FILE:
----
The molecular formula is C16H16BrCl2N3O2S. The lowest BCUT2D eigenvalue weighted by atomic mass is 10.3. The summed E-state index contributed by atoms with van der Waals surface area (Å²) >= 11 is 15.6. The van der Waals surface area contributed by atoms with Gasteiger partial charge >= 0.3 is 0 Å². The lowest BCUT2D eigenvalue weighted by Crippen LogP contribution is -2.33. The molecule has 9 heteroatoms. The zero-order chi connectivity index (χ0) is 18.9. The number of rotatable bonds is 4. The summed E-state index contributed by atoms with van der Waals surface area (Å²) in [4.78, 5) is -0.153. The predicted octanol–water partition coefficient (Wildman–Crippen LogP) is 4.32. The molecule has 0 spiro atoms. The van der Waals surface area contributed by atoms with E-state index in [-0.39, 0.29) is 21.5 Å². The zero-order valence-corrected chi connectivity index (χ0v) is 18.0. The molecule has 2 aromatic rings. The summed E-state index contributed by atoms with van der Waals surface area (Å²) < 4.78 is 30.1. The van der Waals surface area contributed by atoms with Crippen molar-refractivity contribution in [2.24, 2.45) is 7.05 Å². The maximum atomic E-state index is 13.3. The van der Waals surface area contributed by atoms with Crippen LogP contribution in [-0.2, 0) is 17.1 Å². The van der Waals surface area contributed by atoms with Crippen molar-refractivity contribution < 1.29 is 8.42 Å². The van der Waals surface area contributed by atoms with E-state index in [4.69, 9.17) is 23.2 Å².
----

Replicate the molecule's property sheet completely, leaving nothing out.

The molecular formula is C16H16BrCl2N3O2S. The lowest BCUT2D eigenvalue weighted by atomic mass is 10.3. The summed E-state index contributed by atoms with van der Waals surface area (Å²) >= 11 is 15.6. The van der Waals surface area contributed by atoms with Gasteiger partial charge >= 0.3 is 0 Å². The lowest BCUT2D eigenvalue weighted by Crippen LogP contribution is -2.33. The molecule has 9 heteroatoms. The zero-order chi connectivity index (χ0) is 18.9. The number of rotatable bonds is 4. The summed E-state index contributed by atoms with van der Waals surface area (Å²) in [4.78, 5) is -0.153. The predicted octanol–water partition coefficient (Wildman–Crippen LogP) is 4.32. The molecule has 0 spiro atoms. The van der Waals surface area contributed by atoms with E-state index in [-0.39, 0.29) is 21.5 Å². The zero-order valence-corrected chi connectivity index (χ0v) is 18.0. The molecule has 2 aromatic rings. The summed E-state index contributed by atoms with van der Waals surface area (Å²) < 4.78 is 30.1. The van der Waals surface area contributed by atoms with Crippen molar-refractivity contribution in [2.24, 2.45) is 7.05 Å². The maximum atomic E-state index is 13.3. The van der Waals surface area contributed by atoms with Crippen LogP contribution in [-0.2, 0) is 17.1 Å². The van der Waals surface area contributed by atoms with Crippen molar-refractivity contribution < 1.29 is 8.42 Å². The van der Waals surface area contributed by atoms with E-state index in [4.69, 9.17) is 23.2 Å².